Writing the first draft was fine. It was when re-writing occurred that I felt the stress levels ratchet up. Many authors will tell you that it is in the re-writing phase where patience must be applied and applied well. Your manuscript, when completed, will look radically different from your first draft when you just began writing your novel There will be characters that you delete, new characters created, events changed, climaxed shifted, different endings, villains that perish then resurrected, new weapons, fight scenes, love triangles. The whole works. It will be so different that, when you read the finished product, you will wonder what you planned to write in the first place.

However, one must not equate having a different finished product to having an inferior novel. The things that you change during the re-writing stage are incredibly crucial to writing your novel. It has the potential to make or break it. Thus, I cannot stress enough how important it is for every potential writer to rewrite what they have already written. You cannot make your novel worse during this period. You can only make it better.


Joy. Peace. Fear. Death. Hope. To many, these are just emotions, facial expressions or words that are evoked in the face of numerous situations. However, there are a select few in the galaxy that have the power to wield them into something more. Into a weapon. Into a personification of their inner being. 

They are called Spectres. 

Damien is one such person. With the Spectre Hope, he will shoulder the hopes of the galaxy as he strikes out on an epic adventure that will bring readers to all four corners of the planet, Gaia. From the peaks of Mount Cygnus to the sand-blasted plains of the Tahiba Dessert, Damien and his group of friends will try to find a way to end the war with the merciless Vangarians and unlock the secrets hidden within the depths of their hearts.
Cheers,
A.J. Trevors


Helen - thanks for such an interesting article A.J. .... I haven't read your book yet, but its added to my To Be Read Mountain!


Next Tuesday : reviewing Indie Historical Fiction - from an Historical Novel Society  reviewer's perspective.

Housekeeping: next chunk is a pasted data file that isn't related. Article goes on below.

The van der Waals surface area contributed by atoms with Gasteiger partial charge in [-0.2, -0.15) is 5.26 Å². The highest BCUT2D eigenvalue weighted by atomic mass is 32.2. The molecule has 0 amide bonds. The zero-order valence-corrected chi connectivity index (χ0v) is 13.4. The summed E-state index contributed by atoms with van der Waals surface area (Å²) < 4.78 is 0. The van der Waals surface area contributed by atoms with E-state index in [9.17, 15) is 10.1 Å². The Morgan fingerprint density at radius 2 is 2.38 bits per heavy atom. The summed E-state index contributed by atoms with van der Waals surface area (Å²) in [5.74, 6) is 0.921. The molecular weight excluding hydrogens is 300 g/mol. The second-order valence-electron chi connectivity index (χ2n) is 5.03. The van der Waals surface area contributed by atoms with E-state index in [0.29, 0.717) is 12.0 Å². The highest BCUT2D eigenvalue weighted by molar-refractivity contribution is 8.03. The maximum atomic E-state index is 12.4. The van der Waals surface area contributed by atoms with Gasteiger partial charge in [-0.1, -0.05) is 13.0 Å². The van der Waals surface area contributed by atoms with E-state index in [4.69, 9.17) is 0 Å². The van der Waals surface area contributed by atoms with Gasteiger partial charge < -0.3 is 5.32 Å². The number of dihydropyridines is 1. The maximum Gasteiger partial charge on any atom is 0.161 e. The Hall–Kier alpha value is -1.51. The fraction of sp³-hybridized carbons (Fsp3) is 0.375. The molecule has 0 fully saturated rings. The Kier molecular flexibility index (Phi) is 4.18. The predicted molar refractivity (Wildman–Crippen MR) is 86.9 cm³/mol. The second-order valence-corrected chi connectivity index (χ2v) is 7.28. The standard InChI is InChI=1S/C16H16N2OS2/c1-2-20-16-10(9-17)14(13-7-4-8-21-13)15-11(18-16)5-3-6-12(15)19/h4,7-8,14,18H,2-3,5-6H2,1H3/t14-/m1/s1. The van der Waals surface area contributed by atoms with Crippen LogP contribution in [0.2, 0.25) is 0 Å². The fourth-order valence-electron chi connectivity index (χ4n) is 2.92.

7 comments:

  1. Is writing really Hell? Yes, it often is. Happily, there are pauses and times of slump and reprieve. However, as Sartre said, there is "No Exit."
    So, keep writing, A.J.
    And you, Helen, keep bringing us Indie talents from these different universes.

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    1. Thanks Inge - Writing can be hell when you're desperately trying to get a scene to go right, the laundry needs attending to, the dishes need doing and your daughter asks you to come and help with the horses - that's my arghhh! moment. Mind you, I confess to ignoring the dishes and laundry!

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    2. Hi Inge! Thanks so much for the encouragement :) I will definitely keep writing for as long as I live! hahaha :D

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  2. This piece was truly inspirational! I am in the middle of revisions HELL with my novel and I feel like I'm playing whack-a-mole with the plot: if I change one tiny thing here, 50 things there there and there need to be tweaked - or completely rewritten. Good job getting through it and getting published!

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    1. Oh tell me about it Meredith! Just been through that myself with my next one (On The Account) due out soon. You _must_ get someone else to read it through - for Bring It Close I took out the red herrings because I realised there were too many 'clues' to the final twist. What I hadn't realised until my editor pointed it out, I'd taken them ALL out!

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    2. Hi Meredith! Thanks so much for the encouragement! :) It was crazy but worth it :D Don't hesitate to contact me if you need any help! :D

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  3. I too understand the effort involved.
    Good to visit your site as a part of my A to Z visits. My theme Blog Promotion
    Welcome to A to Z April Blogging Challenge 2016 - Co-Participant - Nrao
    NRao Blogs - 2016 A to Z Challenge Blog Posts
    Management Theory Review